Bob Weaber, Kansas State University Extension Cow-Calf Specialist | Jan 06, 2012
Preparedness is the key to making an informed purchase when buying a bull. Make sure you know what traits you would like to improve in your herd and understand the EPDs important to you.
As the winter and spring bull-buying season approaches, seedstock purchasers should do their homework to help ensure their bull purchases meet their needs. Preparedness is the key to making an informed purchase. Before you crack open the sale catalogs, there are few resources and skills you should possess.
First, make sure you understand the use of Expected Progeny Differences (EPD) and selection indexes. While EPDs aren’t the only selection information you should consider, they are the most effective tools available to describe the genetic differences between animals within and across herds. EPDs are much more effective genetic predictors than actual or adjusted performance records.
If an EPD is available for a trait, it should be used instead of an animal’s own performance record for that trait. The EPD removes age and environmental effects that can bias a decision based on actual or adjusted performance records. Use Calving Ease (CE or Calving Ease Direct: CED) EPD, rather than birth weight (BW) EPD, to select bulls that minimize calving difficulty. Calculations for CE EPD include BW data and other sources of information that affect dystocia. The CE EPD is a much better tool to manage calving difficulty than either BW EPD or an animal’s own BW record.
Not all EPDs are the same, so make sure you know the appropriate information for the breed of cattle you’re purchasing. For a useful reference on EPDs and other genetic topics see the Beef Sire Selection Manual (http://www.nbcec.org/producers/sire.html). Obtain the breed average EPDs and a percentile rank table available from the most current genetic evaluation for the breed of interest. Percentile rank tables can be found on most breed association websites. These tools will enable you to compare the relative genetic merit of individual animals to other animals in the breed.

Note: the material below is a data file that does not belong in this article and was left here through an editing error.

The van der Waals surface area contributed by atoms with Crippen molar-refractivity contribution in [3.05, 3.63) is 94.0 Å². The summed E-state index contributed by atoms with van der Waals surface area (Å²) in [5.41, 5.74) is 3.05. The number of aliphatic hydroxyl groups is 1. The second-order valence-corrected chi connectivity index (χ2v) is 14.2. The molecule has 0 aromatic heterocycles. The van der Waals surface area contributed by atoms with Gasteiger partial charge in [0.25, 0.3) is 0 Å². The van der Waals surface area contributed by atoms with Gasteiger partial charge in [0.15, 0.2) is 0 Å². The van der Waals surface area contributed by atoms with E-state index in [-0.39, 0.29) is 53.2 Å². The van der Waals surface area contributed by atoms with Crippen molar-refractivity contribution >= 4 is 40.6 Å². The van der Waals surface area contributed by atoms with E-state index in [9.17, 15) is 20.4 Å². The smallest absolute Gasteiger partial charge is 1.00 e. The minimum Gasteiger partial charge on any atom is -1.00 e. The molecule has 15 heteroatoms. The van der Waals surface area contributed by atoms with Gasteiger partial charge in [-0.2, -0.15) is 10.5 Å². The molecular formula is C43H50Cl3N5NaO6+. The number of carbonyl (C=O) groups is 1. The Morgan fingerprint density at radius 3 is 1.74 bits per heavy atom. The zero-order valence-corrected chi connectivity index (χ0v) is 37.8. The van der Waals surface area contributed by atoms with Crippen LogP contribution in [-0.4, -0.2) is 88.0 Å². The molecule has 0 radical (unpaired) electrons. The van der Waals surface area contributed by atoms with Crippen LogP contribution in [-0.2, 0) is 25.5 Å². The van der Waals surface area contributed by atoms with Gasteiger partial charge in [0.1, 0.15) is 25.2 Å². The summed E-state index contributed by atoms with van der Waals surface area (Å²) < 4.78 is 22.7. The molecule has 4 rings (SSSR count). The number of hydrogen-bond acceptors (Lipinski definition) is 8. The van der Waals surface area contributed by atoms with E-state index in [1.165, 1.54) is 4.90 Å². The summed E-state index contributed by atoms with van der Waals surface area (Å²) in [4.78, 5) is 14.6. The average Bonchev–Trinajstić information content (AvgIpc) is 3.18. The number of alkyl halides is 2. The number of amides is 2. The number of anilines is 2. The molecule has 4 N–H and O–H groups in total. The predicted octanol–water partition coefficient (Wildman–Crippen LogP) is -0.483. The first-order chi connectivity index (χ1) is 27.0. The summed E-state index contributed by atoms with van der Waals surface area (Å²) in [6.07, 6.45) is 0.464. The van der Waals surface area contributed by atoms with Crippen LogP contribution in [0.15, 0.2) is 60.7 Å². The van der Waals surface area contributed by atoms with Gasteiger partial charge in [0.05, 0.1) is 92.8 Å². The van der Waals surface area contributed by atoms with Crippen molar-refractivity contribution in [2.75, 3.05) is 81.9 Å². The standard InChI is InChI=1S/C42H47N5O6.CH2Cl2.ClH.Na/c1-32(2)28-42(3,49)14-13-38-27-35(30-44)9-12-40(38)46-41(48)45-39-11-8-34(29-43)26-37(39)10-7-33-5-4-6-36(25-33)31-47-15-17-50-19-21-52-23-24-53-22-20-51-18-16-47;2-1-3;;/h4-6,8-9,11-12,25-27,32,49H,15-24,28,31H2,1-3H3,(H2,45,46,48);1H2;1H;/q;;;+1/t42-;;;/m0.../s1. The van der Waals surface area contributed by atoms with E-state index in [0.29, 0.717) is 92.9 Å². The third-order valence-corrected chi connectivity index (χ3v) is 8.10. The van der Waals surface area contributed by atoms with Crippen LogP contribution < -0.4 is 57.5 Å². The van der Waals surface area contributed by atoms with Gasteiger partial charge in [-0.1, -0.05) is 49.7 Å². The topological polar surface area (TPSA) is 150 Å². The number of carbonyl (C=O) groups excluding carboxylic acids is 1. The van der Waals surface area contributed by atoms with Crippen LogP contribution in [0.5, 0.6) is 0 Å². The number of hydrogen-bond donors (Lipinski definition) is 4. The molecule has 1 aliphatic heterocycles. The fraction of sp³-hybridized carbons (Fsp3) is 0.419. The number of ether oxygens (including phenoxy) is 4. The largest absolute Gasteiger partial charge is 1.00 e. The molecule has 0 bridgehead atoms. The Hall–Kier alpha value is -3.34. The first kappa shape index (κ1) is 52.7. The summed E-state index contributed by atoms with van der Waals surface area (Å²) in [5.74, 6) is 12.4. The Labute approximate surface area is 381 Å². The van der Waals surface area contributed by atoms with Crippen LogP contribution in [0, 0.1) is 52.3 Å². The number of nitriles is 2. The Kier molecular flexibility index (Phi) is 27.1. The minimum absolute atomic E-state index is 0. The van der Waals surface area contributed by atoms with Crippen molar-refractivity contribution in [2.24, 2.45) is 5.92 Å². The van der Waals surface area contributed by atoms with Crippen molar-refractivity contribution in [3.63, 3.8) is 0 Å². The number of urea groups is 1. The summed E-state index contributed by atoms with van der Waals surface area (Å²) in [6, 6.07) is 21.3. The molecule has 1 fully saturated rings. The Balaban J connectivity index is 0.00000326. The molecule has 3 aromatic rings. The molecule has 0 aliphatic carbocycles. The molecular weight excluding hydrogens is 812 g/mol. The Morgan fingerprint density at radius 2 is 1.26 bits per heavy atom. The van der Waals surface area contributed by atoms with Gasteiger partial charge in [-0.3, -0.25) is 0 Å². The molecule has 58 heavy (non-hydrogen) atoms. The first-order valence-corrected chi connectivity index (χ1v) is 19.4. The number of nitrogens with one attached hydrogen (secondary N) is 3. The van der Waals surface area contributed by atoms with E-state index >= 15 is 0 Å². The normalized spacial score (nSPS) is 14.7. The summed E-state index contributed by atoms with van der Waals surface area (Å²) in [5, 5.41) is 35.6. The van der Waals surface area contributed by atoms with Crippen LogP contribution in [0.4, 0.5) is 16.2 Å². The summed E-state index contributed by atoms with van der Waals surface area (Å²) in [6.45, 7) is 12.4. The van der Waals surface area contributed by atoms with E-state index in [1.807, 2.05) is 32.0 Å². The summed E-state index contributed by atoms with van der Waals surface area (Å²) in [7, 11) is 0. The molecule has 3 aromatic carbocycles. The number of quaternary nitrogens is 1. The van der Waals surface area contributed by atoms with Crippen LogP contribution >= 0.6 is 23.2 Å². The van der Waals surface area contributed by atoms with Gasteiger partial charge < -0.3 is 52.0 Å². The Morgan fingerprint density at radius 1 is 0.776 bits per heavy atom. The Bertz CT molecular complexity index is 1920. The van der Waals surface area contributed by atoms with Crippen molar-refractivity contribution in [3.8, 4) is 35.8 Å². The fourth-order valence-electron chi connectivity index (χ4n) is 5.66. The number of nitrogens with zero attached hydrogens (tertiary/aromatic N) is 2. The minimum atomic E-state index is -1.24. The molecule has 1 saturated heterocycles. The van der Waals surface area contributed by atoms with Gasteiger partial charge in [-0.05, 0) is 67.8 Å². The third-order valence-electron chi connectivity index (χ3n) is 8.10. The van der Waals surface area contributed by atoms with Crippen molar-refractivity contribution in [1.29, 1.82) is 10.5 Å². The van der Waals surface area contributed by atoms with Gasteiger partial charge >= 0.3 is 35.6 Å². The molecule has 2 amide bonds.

Second, make sure you know what traits you would like to improve in your herd. What breed(s) fit in your mating system? If you are using a crossbreeding system, make sure the breed you selected fits your objectives. Other factors to consider are: keeping replacement heifers, endpoints for progeny marketing (weaning, back-grounded or in the beef).
Assessment of these factors will help point you to the best breed for your needs and the combinations of maternal/growth/carcass traits that best fit your operation and environment. Be sure to apply selection to traits that have direct economic importance in your production system.
Third, set a realistic budget for bull purchases. Like most things in life, price is driven by quality. Evaluation of a seedstock supplier’s prior year sale averages will give you an idea of what to expect in terms of purchase costs. That said, prices over the last 12 months indicate that seedstock purchases are substantially more expensive, some as much as $500 more, than in previous years. The increased bull cost is largely driven by increased development costs incurred by seedstock producers. The added purchase cost makes it even more important to make a well thought-out decision.
Fourth, get to know your seedstock supplier and make sure they know your operational goals. Seek out recommendations from your supplier well in advance of the sale. Once you receive the sale catalog, make a short list of bulls (6-12 head) that fit your specifications. Arrive at the sale site early to inspect the bulls on your short list.
Shorten this list of candidates based on conformation and updated data to identify your purchase candidates. Keep the sale order in mind. Stay focused on the bulls you selected earlier. Sticking to your plan will avoid impulse purchases. Remember: Failure to plan is planning to fail.